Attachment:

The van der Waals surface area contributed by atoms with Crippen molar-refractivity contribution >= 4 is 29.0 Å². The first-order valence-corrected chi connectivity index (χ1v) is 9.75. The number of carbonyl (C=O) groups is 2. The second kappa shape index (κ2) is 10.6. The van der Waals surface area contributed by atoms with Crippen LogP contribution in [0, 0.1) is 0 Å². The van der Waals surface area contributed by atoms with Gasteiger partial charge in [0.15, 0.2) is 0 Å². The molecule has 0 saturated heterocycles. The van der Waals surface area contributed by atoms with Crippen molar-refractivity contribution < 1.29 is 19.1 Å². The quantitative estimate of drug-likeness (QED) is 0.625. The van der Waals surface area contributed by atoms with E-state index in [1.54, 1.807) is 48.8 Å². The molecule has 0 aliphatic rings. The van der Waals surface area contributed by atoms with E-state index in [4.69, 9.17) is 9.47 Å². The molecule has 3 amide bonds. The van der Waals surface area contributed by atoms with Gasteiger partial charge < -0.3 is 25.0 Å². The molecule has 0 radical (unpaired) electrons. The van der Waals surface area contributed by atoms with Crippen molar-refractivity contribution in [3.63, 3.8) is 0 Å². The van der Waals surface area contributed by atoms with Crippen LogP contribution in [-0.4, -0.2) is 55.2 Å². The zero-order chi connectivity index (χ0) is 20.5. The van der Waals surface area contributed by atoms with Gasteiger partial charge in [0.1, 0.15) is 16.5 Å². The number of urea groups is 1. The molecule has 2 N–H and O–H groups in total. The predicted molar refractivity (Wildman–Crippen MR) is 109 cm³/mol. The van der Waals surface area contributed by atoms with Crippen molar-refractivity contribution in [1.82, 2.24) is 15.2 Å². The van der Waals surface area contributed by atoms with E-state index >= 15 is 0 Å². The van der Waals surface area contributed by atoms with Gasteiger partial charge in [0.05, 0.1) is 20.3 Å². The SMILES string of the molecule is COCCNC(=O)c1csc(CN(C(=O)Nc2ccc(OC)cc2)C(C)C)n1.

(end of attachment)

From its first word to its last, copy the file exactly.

The van der Waals surface area contributed by atoms with Crippen molar-refractivity contribution >= 4 is 29.0 Å². The first-order valence-corrected chi connectivity index (χ1v) is 9.75. The number of carbonyl (C=O) groups is 2. The second kappa shape index (κ2) is 10.6. The van der Waals surface area contributed by atoms with Crippen LogP contribution in [0, 0.1) is 0 Å². The van der Waals surface area contributed by atoms with Gasteiger partial charge in [0.15, 0.2) is 0 Å². The molecule has 0 saturated heterocycles. The van der Waals surface area contributed by atoms with Crippen molar-refractivity contribution < 1.29 is 19.1 Å². The quantitative estimate of drug-likeness (QED) is 0.625. The van der Waals surface area contributed by atoms with E-state index in [1.54, 1.807) is 48.8 Å². The molecule has 0 aliphatic rings. The van der Waals surface area contributed by atoms with E-state index in [4.69, 9.17) is 9.47 Å². The molecule has 3 amide bonds. The van der Waals surface area contributed by atoms with Gasteiger partial charge < -0.3 is 25.0 Å². The molecule has 0 radical (unpaired) electrons. The van der Waals surface area contributed by atoms with Crippen molar-refractivity contribution in [3.63, 3.8) is 0 Å². The van der Waals surface area contributed by atoms with Crippen LogP contribution in [-0.4, -0.2) is 55.2 Å². The zero-order chi connectivity index (χ0) is 20.5. The van der Waals surface area contributed by atoms with Gasteiger partial charge in [0.1, 0.15) is 16.5 Å². The number of urea groups is 1. The molecule has 2 N–H and O–H groups in total. The predicted molar refractivity (Wildman–Crippen MR) is 109 cm³/mol. The van der Waals surface area contributed by atoms with Crippen molar-refractivity contribution in [1.82, 2.24) is 15.2 Å². The van der Waals surface area contributed by atoms with E-state index >= 15 is 0 Å². The van der Waals surface area contributed by atoms with Gasteiger partial charge in [0.05, 0.1) is 20.3 Å². The SMILES string of the molecule is COCCNC(=O)c1csc(CN(C(=O)Nc2ccc(OC)cc2)C(C)C)n1.